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Their Level Best

Posted Jun 7, 2011

Buccaneer players have had some noteworthy single-season performances during the franchise’s 35-year history, but are they one of only six NFL teams to hit a specific mark in eight key categories?


Last fall, Josh Freeman put together one of the best seasons ever by a Tampa Bay Buccaneers quarterback.

 

Freeman’s passer rating was 95.9, the second-best single-season mark in team history and by far the best by any quarterback who started every game.  He threw 25 touchdown passes and just six interceptions, one of the better TD/INT ratios in NFL history in a single campaign.  Most importantly, he led the league’s youngest team to an unexpected 10-6 record and the very cusp of the playoffs.

 

One thing Freeman did not do in 2010, however, was throw for 4,000 yards.  In that respect, he is like every other Tampa Bay quarterback who came before him.  Freeman’s 3,451 yards last season ranks fourth in team history; the record still belongs to Brad Johnson and his 3,811 yards in 2003.

 

Now, as Buccaneers’ head coach Raheem Morris will tell you, “stats are for losers.”  In this case, the corollary is that Freeman’s overall performance was more than good enough to lead his team to victory on the majority of weekends; there’s no reason to believe the extra 34.3 passing yards per game he would have needed to get to 4,000 would have made a significant difference in the team’s overall success level.

 

Stats are awfully useful for historical comparisons, however.   In this case, again, the fact that no previous Buccaneer quarterback has reached the 4,000-yard mark in a single season creates another potential franchise milestone for Freeman to conquer.  Given the young passer’s remarkably rapid development – not to mention the likely-to-improve cast of young pass-catchers around him – there’s every reason to believe that Freeman can surpass Johnson and get to 4,000.  And if he does so, Freeman will take the Buccaneers as a franchise one step closer to a series of individual accomplishments that only a few clubs have managed.

 

The Buccaneers remain one of the four teams in the NFL’s current 32 that has yet to have a 4,000-yard passing season.  The others are Chicago, Philadelphia and Seattle.  On the other hand, the Bucs have enjoyed a 100-reception season by an individual (106 by Keyshawn Johnson in 2001); six other teams cannot say the same.  And Tampa Bay is not the lone remaining NFL club that has never had a 1,500-yard rusher, thanks to James Wilder’s 1,554-yard campaign in 1984.  Similarly, Ronde Barber’s 10 picks in 2001 keep the Bucs off the four-team list that has never had one of their own hit that milestone.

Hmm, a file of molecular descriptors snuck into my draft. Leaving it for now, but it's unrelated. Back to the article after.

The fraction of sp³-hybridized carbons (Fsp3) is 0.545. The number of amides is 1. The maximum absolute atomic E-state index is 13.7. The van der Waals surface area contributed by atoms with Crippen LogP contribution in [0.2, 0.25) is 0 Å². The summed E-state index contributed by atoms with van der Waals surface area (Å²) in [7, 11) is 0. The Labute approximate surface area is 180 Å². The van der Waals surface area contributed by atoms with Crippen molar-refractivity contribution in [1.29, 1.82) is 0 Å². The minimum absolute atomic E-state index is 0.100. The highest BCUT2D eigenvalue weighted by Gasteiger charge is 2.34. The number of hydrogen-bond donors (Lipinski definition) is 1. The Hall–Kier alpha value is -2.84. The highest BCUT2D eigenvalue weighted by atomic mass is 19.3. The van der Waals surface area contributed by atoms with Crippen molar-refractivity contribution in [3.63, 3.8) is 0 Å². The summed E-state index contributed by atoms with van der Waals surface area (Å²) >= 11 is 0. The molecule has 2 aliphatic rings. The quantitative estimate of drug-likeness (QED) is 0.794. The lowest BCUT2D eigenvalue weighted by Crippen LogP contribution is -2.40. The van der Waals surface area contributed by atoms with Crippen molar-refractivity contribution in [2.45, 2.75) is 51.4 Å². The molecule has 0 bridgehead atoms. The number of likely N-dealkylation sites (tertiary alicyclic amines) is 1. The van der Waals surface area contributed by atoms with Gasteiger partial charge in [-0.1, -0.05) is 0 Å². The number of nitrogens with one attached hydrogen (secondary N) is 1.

At the moment, there are only six teams that have had individuals achieve each of these eight milestones in a single season:

 

  • 1,500 yards rushing
  • 4,000 yards passing
  • 100 receptions
  • 1,500 yards receiving
  • 15 sacks
  • 10 interceptions
  • 140 points scored
  • 15 touchdowns scored

 

It’s true that those particular statistical levels were chosen arbitrarily, but they are relatively uniform and also somewhat infrequently achieved.  For instance, in 2010, the NFL had one 1,500-yard rusher, five 4,000-yard passers, two 100-catch receivers, no 1,500-yard receivers, one 15-sack man, no 10-interception defenders, two 140-point scorers and two 15-touchdown scorers.  Seasons of 1,000 rushing yards or 3,000 passing yards are still considered impressive, but they are achieved fairly commonly.  The above milestone moments only come along every so often for any given franchise.  The Bucs last had any of the above in 2001.

 

Somewhere along the way, most franchises find players who crack most of the milestones above.  Again, however, only six of the current 32 teams have reached them all: Arizona, Dallas, Indianapolis, Minnesota, St. Louis and San Diego.  Here are the six teams and the highest-ranking player in each of those eight categories (in some cases, there was more than one possible choice, but only the first such season is listed):

 

 

Arizona

Dallas

Rushing Yds.

O. Anderson (’79): 1,605

E. Smith (’95): 1,773

Passing Yds.

N. Lomax (’84): 4,614

T. Romo (’09): 4,483

Receptions

L. Fitzgerald (’05): 103

M. Irvin (’95): 111

Rec. Yds.

D. Boston (’01): 1,598

M. Irvin (’95): 1,603

Sacks

S. Rice (’99): 16.5

D. Ware (’08): 20.0

Interceptions

B. Nussbaumer (’49): 12

E. Walls (’81): 11

Points

N. Rackers (’05): 140

E. Smith (’95): 150

Touchdowns